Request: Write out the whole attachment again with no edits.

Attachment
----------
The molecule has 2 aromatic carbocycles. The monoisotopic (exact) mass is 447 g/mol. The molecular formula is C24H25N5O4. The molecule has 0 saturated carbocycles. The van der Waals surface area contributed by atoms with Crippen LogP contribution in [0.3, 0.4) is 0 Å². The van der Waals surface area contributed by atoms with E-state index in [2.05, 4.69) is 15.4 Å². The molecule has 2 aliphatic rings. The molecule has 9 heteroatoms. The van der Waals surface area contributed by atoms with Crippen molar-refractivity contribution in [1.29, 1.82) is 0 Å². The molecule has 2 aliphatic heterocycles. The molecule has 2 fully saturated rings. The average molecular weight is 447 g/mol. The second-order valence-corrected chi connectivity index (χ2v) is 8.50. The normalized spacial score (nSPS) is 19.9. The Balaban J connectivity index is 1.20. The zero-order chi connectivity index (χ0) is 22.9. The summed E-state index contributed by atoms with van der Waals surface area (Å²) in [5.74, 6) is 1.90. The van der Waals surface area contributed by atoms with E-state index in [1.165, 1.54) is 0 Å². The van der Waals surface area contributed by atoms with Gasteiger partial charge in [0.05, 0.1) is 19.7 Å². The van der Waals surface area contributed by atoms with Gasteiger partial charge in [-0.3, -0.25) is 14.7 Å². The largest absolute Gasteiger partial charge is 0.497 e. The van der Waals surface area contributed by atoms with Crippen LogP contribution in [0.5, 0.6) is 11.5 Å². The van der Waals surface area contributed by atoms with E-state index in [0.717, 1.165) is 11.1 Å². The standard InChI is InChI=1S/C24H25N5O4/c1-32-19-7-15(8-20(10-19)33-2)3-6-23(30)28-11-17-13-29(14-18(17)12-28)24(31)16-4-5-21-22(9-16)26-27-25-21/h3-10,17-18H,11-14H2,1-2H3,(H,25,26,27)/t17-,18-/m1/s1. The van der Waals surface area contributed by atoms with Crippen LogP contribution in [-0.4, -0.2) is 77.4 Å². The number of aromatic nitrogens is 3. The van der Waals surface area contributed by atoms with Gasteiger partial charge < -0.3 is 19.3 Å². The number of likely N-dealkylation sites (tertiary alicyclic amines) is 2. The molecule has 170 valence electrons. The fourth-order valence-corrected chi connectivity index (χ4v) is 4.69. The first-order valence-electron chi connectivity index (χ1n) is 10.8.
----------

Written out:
The molecule has 2 aromatic carbocycles. The monoisotopic (exact) mass is 447 g/mol. The molecular formula is C24H25N5O4. The molecule has 0 saturated carbocycles. The van der Waals surface area contributed by atoms with Crippen LogP contribution in [0.3, 0.4) is 0 Å². The van der Waals surface area contributed by atoms with E-state index in [2.05, 4.69) is 15.4 Å². The molecule has 2 aliphatic rings. The molecule has 9 heteroatoms. The van der Waals surface area contributed by atoms with Crippen molar-refractivity contribution in [1.29, 1.82) is 0 Å². The molecule has 2 aliphatic heterocycles. The molecule has 2 fully saturated rings. The average molecular weight is 447 g/mol. The second-order valence-corrected chi connectivity index (χ2v) is 8.50. The normalized spacial score (nSPS) is 19.9. The Balaban J connectivity index is 1.20. The zero-order chi connectivity index (χ0) is 22.9. The summed E-state index contributed by atoms with van der Waals surface area (Å²) in [5.74, 6) is 1.90. The van der Waals surface area contributed by atoms with E-state index in [1.165, 1.54) is 0 Å². The van der Waals surface area contributed by atoms with Gasteiger partial charge in [0.05, 0.1) is 19.7 Å². The van der Waals surface area contributed by atoms with Gasteiger partial charge in [-0.3, -0.25) is 14.7 Å². The largest absolute Gasteiger partial charge is 0.497 e. The van der Waals surface area contributed by atoms with Crippen LogP contribution in [0.5, 0.6) is 11.5 Å². The van der Waals surface area contributed by atoms with E-state index in [0.717, 1.165) is 11.1 Å². The standard InChI is InChI=1S/C24H25N5O4/c1-32-19-7-15(8-20(10-19)33-2)3-6-23(30)28-11-17-13-29(14-18(17)12-28)24(31)16-4-5-21-22(9-16)26-27-25-21/h3-10,17-18H,11-14H2,1-2H3,(H,25,26,27)/t17-,18-/m1/s1. The van der Waals surface area contributed by atoms with Crippen LogP contribution in [-0.4, -0.2) is 77.4 Å². The number of aromatic nitrogens is 3. The van der Waals surface area contributed by atoms with Gasteiger partial charge < -0.3 is 19.3 Å². The number of likely N-dealkylation sites (tertiary alicyclic amines) is 2. The molecule has 170 valence electrons. The fourth-order valence-corrected chi connectivity index (χ4v) is 4.69. The first-order valence-electron chi connectivity index (χ1n) is 10.8.